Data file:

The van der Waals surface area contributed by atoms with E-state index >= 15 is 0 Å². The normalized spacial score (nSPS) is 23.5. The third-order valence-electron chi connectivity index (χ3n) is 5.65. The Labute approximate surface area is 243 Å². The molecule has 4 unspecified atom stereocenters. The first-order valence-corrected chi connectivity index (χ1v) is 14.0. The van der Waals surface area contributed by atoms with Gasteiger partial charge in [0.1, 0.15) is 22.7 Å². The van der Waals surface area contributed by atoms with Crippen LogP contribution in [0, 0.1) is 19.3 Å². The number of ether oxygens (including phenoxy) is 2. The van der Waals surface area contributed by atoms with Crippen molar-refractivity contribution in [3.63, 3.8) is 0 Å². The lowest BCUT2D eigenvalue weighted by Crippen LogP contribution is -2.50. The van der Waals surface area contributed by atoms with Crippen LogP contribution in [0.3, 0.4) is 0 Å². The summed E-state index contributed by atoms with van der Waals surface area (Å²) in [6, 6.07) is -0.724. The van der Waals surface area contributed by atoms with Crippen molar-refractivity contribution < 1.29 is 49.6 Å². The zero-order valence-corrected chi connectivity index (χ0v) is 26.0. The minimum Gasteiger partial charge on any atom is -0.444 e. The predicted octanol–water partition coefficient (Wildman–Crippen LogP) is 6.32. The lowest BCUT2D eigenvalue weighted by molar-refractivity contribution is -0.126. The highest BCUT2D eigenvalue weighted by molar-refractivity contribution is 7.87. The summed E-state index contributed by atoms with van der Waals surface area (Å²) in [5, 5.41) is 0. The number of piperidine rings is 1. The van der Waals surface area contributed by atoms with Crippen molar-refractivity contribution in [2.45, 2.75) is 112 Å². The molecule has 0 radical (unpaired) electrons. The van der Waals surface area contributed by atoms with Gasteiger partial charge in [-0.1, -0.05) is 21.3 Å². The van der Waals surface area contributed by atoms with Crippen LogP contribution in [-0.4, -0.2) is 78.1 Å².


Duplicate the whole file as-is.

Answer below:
The van der Waals surface area contributed by atoms with E-state index >= 15 is 0 Å². The normalized spacial score (nSPS) is 23.5. The third-order valence-electron chi connectivity index (χ3n) is 5.65. The Labute approximate surface area is 243 Å². The molecule has 4 unspecified atom stereocenters. The first-order valence-corrected chi connectivity index (χ1v) is 14.0. The van der Waals surface area contributed by atoms with Gasteiger partial charge in [0.1, 0.15) is 22.7 Å². The van der Waals surface area contributed by atoms with Crippen LogP contribution in [0, 0.1) is 19.3 Å². The number of ether oxygens (including phenoxy) is 2. The van der Waals surface area contributed by atoms with Crippen molar-refractivity contribution in [3.63, 3.8) is 0 Å². The lowest BCUT2D eigenvalue weighted by Crippen LogP contribution is -2.50. The van der Waals surface area contributed by atoms with Crippen LogP contribution in [0.3, 0.4) is 0 Å². The summed E-state index contributed by atoms with van der Waals surface area (Å²) in [6, 6.07) is -0.724. The van der Waals surface area contributed by atoms with Crippen molar-refractivity contribution < 1.29 is 49.6 Å². The zero-order valence-corrected chi connectivity index (χ0v) is 26.0. The minimum Gasteiger partial charge on any atom is -0.444 e. The predicted octanol–water partition coefficient (Wildman–Crippen LogP) is 6.32. The lowest BCUT2D eigenvalue weighted by molar-refractivity contribution is -0.126. The highest BCUT2D eigenvalue weighted by molar-refractivity contribution is 7.87. The summed E-state index contributed by atoms with van der Waals surface area (Å²) in [5, 5.41) is 0. The number of piperidine rings is 1. The van der Waals surface area contributed by atoms with Crippen molar-refractivity contribution in [2.45, 2.75) is 112 Å². The molecule has 0 radical (unpaired) electrons. The van der Waals surface area contributed by atoms with Gasteiger partial charge in [-0.1, -0.05) is 21.3 Å². The van der Waals surface area contributed by atoms with Crippen LogP contribution in [-0.4, -0.2) is 78.1 Å².